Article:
Government employment scheme and frustrations with the commissioner / provider split in social care

27 January 2016   Add comments

I visited 15 services last week and was particularly pleased, when I arrived at our 5 Fengates service in Reigate, to hear from one of the people who lives there how much she enjoyed helping to run a training session for potential new staff at Redhill job centre. I have just come from Redhill job centre where I met a candidate on a government employment scheme where employers offer free training and work placement opportunities to unemployed people to help them get into work. The candidates who I met, who seemed a very positive and enthusiastic group, said how fantastic and inspiring the service users training session had been.

I would like to focus in this blog on partnerships with local authorities as I had a variety of different experiences last week. On a positive note, I attended Newham’s provider forum which had a large number of providers present. Newham seemed to be trying hard to engage positively with providers and to get their genuine input into the way services are planned and commissioned. I also had a pragmatic discussion with another local authority about unmet need and they told me the sorts of services they would like to see developed and in which parts of their borough. I think that approach is good because it encourages providers to be proactive and develop services where there is a demand for them.

On the other hand, I dealt with another local authority where the excesses of procurement are very clear. In that particular borough, there are two properties that are available which would be absolutely ideal for supported living. We have a housing partner who would be very keen to develop them and the borough has unmet need. However, because of procurement, the local authorities are only able to do what are called “cool off” contracts rather than agreeing with a particular provider that a service can be developed where there is clearly a need. The inevitable result of this is that providers will avoid working in local authority areas where they have to sit back and wait to be invited to set up services rather than being able to develop them proactively where there is a need. The other less positive experience I had last week was meeting a local authority to discuss some concerns in one of our services. Whilst the people living there are happy, well supported and have good relationships with their staff, there have been problems with documentation due to a turnover of managers. We have put a very detailed action plan in place which we are updating on a weekly basis and we are demonstrating that we are taking the concern seriously and acting on them. I found the attitude of the local authority concerned quite patronising and I felt micro managed. Clearly, local authorities do need to take a robust approach if providers are failing to meet standards, but where a provider is clearly taking issues seriously and addressing them and the Chief Executive and other members of the senior management team visit the service every month to check progress, you would think that the local authority would recognise a professional organisation doing its job properly. Unfortunately, we sometimes see a “master and servant” approach by local authorities to the providers they commission, rather than recognising our expertise.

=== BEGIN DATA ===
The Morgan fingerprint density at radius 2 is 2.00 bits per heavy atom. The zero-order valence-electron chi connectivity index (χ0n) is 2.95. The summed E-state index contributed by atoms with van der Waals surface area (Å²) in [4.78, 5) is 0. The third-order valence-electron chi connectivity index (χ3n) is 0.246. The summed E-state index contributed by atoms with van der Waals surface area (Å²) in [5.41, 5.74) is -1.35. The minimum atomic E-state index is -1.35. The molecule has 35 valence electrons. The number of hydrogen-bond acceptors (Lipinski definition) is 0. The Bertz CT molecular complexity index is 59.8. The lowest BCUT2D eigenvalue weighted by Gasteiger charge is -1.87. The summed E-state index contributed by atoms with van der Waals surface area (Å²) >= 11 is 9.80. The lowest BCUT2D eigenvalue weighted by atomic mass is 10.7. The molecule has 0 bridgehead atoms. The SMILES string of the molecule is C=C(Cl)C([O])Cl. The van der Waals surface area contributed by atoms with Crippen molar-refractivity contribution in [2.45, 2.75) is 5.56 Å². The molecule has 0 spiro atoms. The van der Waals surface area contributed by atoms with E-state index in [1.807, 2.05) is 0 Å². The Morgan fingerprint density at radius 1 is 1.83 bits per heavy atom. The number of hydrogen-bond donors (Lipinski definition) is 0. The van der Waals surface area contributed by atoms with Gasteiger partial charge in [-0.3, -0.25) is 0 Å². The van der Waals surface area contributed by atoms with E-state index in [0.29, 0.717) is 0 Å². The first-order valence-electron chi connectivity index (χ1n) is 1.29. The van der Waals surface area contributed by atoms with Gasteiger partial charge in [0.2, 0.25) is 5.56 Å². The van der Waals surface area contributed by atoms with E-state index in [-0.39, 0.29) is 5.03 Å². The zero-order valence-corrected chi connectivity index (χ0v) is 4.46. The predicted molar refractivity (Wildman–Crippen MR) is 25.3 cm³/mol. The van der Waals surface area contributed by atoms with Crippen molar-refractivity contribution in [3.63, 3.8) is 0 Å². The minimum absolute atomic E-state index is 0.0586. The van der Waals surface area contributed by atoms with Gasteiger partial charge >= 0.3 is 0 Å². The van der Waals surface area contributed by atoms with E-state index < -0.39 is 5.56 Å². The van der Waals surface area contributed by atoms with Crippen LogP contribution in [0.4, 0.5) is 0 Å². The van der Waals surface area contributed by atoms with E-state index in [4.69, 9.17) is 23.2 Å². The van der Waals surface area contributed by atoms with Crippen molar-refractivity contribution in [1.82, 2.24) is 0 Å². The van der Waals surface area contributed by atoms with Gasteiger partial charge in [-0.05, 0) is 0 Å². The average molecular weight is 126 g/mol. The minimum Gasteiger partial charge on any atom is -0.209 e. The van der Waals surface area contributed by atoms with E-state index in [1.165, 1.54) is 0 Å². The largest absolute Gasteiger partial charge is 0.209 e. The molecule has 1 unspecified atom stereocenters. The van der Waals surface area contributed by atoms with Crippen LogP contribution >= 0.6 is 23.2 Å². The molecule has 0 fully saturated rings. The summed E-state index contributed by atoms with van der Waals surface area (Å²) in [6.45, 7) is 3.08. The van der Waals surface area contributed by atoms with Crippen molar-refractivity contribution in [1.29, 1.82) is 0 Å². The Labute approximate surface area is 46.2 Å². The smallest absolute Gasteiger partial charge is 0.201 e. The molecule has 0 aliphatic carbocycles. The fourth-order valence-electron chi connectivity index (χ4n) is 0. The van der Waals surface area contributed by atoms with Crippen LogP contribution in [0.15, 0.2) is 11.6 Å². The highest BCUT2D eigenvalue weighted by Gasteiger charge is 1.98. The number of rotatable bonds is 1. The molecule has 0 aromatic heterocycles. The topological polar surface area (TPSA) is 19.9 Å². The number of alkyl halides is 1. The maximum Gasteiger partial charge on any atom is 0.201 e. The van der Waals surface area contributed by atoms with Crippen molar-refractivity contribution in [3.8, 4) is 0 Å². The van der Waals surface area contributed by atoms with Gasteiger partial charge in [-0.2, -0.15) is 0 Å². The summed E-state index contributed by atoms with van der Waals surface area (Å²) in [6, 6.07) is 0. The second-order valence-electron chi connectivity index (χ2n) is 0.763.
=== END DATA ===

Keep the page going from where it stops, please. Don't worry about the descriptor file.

I do think one of the down sides of the commissioner provider split in social care is this lack of trust, mutual respect and partnership working. I am strongly in favour of secondment arrangements where commissioners come and work in provider organisations and vice versa so we get a better understanding of each others’ priorities and pressures. I also think Directors of adult services should regularly contact Chief Executives of the larger provider organisations as we are the people who are best placed to help them find creative solutions to the huge financial pressures they chase. Sadly, that seems to happen very little and we appear to inhabit different worlds.

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